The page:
New York's "Move Over" highway safety law to expand -- drivers must change lanes, slow down for all disabled vehicles

Mar. 19—Drivers in New York have been required to move into the next lane, or at least slow down, whenever an emergency vehicle is stopped on the highway shoulder for over a decade now. Next week, they'll be required by law to move over for every vehicle stopped on the shoulder, emergency or not.

On March 27, next Wednesday, the expanded "move over" law will go into effect. Drivers will be required by law to move into a lane not directly next to the disabled vehicle, and slow down as best as safely possible, for any disabled vehicle along the roadside.

The penalty for failing to move over is a moving traffic violation, which includes points on the driver's license and fines that increase for repeat offenders.

"If you see that you are approaching a disabled vehicle, slow down and move over as best you can to give them some space," said Gov. Kathleen C. Hochul in a news release announcing the impending change on Tuesday.

In 2010, New York implemented a "move over" law that specified law enforcement vehicles, road maintenance and emergency response vehicles, including tow trucks, firefighting vehicles and ambulances. That helped to prevent collisions with those specific vehicles, but drivers weren't required to move over for every single vehicle along the roadside, and fatalities still occurred.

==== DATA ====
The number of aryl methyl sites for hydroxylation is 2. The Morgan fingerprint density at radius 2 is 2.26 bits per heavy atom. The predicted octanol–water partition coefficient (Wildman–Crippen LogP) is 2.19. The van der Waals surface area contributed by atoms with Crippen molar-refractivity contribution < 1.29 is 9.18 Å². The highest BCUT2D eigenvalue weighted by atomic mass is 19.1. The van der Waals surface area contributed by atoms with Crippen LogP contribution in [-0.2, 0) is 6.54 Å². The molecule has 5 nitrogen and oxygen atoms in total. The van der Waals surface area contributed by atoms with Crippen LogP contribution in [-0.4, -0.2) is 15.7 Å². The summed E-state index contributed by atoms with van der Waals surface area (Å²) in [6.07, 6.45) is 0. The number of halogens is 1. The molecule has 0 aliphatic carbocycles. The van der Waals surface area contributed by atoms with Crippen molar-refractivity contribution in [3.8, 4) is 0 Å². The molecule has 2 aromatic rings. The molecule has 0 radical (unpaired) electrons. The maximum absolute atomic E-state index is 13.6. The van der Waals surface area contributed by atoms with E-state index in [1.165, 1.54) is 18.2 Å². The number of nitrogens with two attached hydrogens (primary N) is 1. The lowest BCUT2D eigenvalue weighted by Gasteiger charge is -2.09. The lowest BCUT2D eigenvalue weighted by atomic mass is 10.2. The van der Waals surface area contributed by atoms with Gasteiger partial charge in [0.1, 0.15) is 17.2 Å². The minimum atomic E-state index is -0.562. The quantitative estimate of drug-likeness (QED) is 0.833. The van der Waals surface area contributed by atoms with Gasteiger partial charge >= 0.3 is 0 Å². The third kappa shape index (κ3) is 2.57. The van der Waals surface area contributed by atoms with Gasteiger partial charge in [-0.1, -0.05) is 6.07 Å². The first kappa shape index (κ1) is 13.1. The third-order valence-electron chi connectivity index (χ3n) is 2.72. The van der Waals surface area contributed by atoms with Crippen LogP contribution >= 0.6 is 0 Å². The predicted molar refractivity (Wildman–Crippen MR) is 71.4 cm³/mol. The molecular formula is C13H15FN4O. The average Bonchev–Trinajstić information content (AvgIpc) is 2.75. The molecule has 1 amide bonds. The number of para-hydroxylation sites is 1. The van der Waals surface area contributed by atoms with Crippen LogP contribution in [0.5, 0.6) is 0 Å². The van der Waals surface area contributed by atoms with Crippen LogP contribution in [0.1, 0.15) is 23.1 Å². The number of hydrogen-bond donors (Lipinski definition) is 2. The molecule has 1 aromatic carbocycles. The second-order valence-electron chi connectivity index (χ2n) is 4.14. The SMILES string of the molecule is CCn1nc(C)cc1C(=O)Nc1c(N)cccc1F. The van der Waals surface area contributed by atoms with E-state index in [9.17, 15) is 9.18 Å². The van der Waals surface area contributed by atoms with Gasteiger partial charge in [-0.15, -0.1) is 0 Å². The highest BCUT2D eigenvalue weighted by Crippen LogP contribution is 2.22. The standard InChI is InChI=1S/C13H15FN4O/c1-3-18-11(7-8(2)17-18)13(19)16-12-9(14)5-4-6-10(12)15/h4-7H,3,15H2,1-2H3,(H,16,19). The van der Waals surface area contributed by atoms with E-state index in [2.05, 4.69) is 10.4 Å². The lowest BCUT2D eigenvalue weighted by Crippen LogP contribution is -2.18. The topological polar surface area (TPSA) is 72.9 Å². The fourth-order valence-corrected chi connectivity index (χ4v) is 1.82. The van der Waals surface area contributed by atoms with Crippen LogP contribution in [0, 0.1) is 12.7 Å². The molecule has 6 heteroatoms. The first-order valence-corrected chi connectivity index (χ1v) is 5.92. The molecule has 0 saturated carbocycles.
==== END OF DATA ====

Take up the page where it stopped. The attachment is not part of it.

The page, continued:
According to the Governor, between 2016 and 2020, 37 people were killed in roadside accidents near disabled vehicles in New York, and annually about 300 people are struck and killed along highways across the U.S.

In October of last year, Hochul signed the expanded "Move Over" bill, authored by state Senator Lea Webb, D-Binghamton and Assemblyman Kenneth P. Zebrowski, D-Haverstraw.

In a statement, Webb said she was happy to see her bill come into effect.

"By requiring that drivers use due care, reduce speed and change lanes when approaching vehicles stopped along our roadways, we can decrease the number of fatalities and serious injuries that occur," she said.